This ticketing snafu especially distressed those members of the fan club who were previously members of Propaganda, the band's fan club, which handled ticket distribution for years before closing after the conclusion of the last tour. In the past, ticket sales were handled in much the same way that bands like Pearl Jam handle fan-club ticket sales: Prior to public ticket sales, fan club members received a letter listing the forthcoming tour dates. Fans would then check off the show (or shows) they wanted to see and sent in money for the tickets.
For this tour, U2.com took over the fan club and associated presale chores and attempted to use Ticketmaster and Fanfire to coordinate the sale. Longtime fans were especially distressed. On the message boards at interference.com, U2 fan adenoid_hynkel wrote, "The band took a reliable fan-friendly service like Propaganda and replaced it with a poorly-managed company."
And it wasn't just North American fans that were served poorly today. European fans encountered similar problems went tickets went on sale this morning. At the band's official Web site, u2.com, the following message was posted.
European members have been buying tickets since 10am GMT this morning and some fans have let us know that they have experienced some frustrating technical problems.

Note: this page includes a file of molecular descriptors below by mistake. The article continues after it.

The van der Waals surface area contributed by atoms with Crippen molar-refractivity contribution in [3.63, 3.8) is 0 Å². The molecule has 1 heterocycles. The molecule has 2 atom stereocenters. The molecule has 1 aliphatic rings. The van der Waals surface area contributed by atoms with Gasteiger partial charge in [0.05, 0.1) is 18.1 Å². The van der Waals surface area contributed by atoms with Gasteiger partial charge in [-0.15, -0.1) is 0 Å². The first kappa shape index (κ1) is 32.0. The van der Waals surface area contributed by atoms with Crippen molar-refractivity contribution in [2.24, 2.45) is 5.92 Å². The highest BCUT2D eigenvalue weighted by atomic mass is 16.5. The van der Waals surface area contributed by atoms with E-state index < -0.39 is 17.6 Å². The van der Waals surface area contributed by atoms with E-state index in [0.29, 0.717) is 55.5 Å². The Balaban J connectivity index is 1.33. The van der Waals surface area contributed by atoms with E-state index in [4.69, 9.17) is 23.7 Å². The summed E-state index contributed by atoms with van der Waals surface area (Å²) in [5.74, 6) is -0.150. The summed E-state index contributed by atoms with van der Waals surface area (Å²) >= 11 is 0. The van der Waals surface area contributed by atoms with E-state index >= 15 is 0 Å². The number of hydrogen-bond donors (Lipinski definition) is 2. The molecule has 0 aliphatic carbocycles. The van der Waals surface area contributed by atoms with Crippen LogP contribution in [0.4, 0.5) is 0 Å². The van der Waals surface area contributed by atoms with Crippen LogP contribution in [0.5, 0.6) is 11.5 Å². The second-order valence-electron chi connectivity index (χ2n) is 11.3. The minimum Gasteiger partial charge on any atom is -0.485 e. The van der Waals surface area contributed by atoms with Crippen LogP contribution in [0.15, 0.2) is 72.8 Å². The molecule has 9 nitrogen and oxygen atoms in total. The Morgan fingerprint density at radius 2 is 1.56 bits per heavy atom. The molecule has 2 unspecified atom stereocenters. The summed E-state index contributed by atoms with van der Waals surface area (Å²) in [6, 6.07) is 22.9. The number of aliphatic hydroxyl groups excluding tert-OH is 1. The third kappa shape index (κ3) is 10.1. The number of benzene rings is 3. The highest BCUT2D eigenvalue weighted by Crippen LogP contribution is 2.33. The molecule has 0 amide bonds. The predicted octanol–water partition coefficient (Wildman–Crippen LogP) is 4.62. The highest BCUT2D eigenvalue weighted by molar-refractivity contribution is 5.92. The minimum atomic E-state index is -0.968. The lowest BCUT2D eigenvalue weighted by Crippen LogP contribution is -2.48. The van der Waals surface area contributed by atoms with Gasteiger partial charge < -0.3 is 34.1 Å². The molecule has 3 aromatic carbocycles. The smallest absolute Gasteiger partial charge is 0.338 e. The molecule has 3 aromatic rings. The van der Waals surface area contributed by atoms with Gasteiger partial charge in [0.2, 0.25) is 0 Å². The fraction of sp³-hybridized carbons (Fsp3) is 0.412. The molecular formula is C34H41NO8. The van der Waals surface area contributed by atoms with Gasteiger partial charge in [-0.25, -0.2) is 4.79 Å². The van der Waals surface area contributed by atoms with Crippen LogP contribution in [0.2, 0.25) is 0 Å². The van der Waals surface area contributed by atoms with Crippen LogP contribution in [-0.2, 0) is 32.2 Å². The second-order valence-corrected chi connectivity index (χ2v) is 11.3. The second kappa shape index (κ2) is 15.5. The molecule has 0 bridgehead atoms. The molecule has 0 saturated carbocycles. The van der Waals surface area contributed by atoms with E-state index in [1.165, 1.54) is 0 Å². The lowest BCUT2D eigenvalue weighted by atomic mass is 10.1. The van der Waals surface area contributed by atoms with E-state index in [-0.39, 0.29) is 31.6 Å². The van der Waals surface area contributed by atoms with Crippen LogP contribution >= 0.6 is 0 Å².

Ticketmaster have expressed their apologies to fans who were frustrated in the booking process - and are contacting all U2.Com European Members who failed to book their tickets to explain how they can still do this well within the presale window.
"With tickets available at all venues, we are confident that all those affected by the problem today will have been able to purchase tickets." reads the Ticketmaster statement. "Once again Ticketmaster would like to apologise to those affected by the problem today. Ticketmaster is committed to offering the best possible service and we can assure customers that once we became aware of the problem, we took every possible step to ensure a quick and efficient solution."
Fans of the band have reacted loudly and swiftly, bombarding the offices of U2's Principal Management with phone calls and faxes. They have also posted thousands of messages at the interference message boards, with frustration being the predominant emotion. "Is this any way for a band that thanked their fans "for giving us a great life" in their 2001 tour to treat their fan-club members who paid $40?" fan Patrick Farrell asked. "I clicked for 80 minutes, about 800 clicks... and did get [two] terrible seats for $300 only to have the final click at the Ticketmaster.com site on 'Click here to purchase tickets' bring me to a page that said 'Internal service failure. Please try again.'" A frustrated Farrell added, "I love U2 more than anything except God, Family, Friends, and Country. It disgusts me that the band's image is being raked over the coals with their greatest fans due to the sins of Ticketmaster, U2.com, and the promoters who obviously funneled tickets to brokers because actual photos of tickets were on eBay before the presale."
Numerous calls for comment to Ticketmaster and Fanfire were not returned. Callers to Principal Management were directed to contact their PR firm, Code Blue Media. At press time, messages to Code Blue were unanswered.